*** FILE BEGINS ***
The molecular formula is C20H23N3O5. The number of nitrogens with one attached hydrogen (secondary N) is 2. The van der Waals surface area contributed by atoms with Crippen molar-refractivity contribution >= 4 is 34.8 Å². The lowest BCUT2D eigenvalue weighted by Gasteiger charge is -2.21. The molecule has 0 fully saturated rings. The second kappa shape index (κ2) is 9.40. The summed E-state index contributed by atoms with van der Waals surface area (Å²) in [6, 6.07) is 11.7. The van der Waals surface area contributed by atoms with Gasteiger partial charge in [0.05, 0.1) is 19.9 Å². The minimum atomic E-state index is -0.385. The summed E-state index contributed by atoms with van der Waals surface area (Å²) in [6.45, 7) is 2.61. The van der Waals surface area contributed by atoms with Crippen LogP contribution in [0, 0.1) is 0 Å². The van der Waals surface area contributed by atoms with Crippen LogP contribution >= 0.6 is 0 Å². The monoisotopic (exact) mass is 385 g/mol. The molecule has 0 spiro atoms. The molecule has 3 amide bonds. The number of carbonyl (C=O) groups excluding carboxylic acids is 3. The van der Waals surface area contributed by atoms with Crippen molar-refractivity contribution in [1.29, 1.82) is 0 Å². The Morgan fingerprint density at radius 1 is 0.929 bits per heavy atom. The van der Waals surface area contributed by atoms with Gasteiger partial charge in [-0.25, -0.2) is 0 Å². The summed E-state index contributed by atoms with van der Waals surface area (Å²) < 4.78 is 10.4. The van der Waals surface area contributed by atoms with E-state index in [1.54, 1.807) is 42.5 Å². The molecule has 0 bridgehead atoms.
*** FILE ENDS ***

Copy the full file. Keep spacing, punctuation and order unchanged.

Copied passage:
The molecular formula is C20H23N3O5. The number of nitrogens with one attached hydrogen (secondary N) is 2. The van der Waals surface area contributed by atoms with Crippen molar-refractivity contribution >= 4 is 34.8 Å². The lowest BCUT2D eigenvalue weighted by Gasteiger charge is -2.21. The molecule has 0 fully saturated rings. The second kappa shape index (κ2) is 9.40. The summed E-state index contributed by atoms with van der Waals surface area (Å²) in [6, 6.07) is 11.7. The van der Waals surface area contributed by atoms with Gasteiger partial charge in [0.05, 0.1) is 19.9 Å². The minimum atomic E-state index is -0.385. The summed E-state index contributed by atoms with van der Waals surface area (Å²) in [6.45, 7) is 2.61. The van der Waals surface area contributed by atoms with Crippen LogP contribution in [0, 0.1) is 0 Å². The van der Waals surface area contributed by atoms with Crippen LogP contribution >= 0.6 is 0 Å². The monoisotopic (exact) mass is 385 g/mol. The molecule has 0 spiro atoms. The molecule has 3 amide bonds. The number of carbonyl (C=O) groups excluding carboxylic acids is 3. The van der Waals surface area contributed by atoms with Crippen molar-refractivity contribution in [1.29, 1.82) is 0 Å². The Morgan fingerprint density at radius 1 is 0.929 bits per heavy atom. The van der Waals surface area contributed by atoms with Gasteiger partial charge in [-0.25, -0.2) is 0 Å². The summed E-state index contributed by atoms with van der Waals surface area (Å²) < 4.78 is 10.4. The van der Waals surface area contributed by atoms with E-state index in [1.54, 1.807) is 42.5 Å². The molecule has 0 bridgehead atoms.